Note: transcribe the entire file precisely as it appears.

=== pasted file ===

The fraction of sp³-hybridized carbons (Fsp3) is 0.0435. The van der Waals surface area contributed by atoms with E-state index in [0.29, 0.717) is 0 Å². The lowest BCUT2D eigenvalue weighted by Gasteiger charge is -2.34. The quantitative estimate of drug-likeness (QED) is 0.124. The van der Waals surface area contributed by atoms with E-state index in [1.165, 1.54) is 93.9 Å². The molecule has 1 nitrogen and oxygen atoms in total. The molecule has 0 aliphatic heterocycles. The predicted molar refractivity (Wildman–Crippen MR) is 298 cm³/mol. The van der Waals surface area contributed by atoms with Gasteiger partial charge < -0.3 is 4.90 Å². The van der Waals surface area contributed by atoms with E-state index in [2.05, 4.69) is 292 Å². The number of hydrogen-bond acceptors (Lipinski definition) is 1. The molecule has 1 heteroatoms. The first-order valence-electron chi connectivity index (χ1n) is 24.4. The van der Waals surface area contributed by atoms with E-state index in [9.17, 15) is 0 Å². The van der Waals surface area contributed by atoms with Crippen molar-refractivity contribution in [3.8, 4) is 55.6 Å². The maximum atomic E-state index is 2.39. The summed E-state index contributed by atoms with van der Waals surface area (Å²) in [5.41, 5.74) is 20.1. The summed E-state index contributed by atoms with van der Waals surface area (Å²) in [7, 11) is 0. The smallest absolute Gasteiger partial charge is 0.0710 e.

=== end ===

The fraction of sp³-hybridized carbons (Fsp3) is 0.0435. The van der Waals surface area contributed by atoms with E-state index in [0.29, 0.717) is 0 Å². The lowest BCUT2D eigenvalue weighted by Gasteiger charge is -2.34. The quantitative estimate of drug-likeness (QED) is 0.124. The van der Waals surface area contributed by atoms with E-state index in [1.165, 1.54) is 93.9 Å². The molecule has 1 nitrogen and oxygen atoms in total. The molecule has 0 aliphatic heterocycles. The predicted molar refractivity (Wildman–Crippen MR) is 298 cm³/mol. The van der Waals surface area contributed by atoms with Gasteiger partial charge < -0.3 is 4.90 Å². The van der Waals surface area contributed by atoms with E-state index in [2.05, 4.69) is 292 Å². The number of hydrogen-bond acceptors (Lipinski definition) is 1. The molecule has 1 heteroatoms. The first-order valence-electron chi connectivity index (χ1n) is 24.4. The van der Waals surface area contributed by atoms with E-state index in [9.17, 15) is 0 Å². The van der Waals surface area contributed by atoms with Crippen molar-refractivity contribution in [3.8, 4) is 55.6 Å². The maximum atomic E-state index is 2.39. The summed E-state index contributed by atoms with van der Waals surface area (Å²) in [5.41, 5.74) is 20.1. The summed E-state index contributed by atoms with van der Waals surface area (Å²) in [7, 11) is 0. The smallest absolute Gasteiger partial charge is 0.0710 e.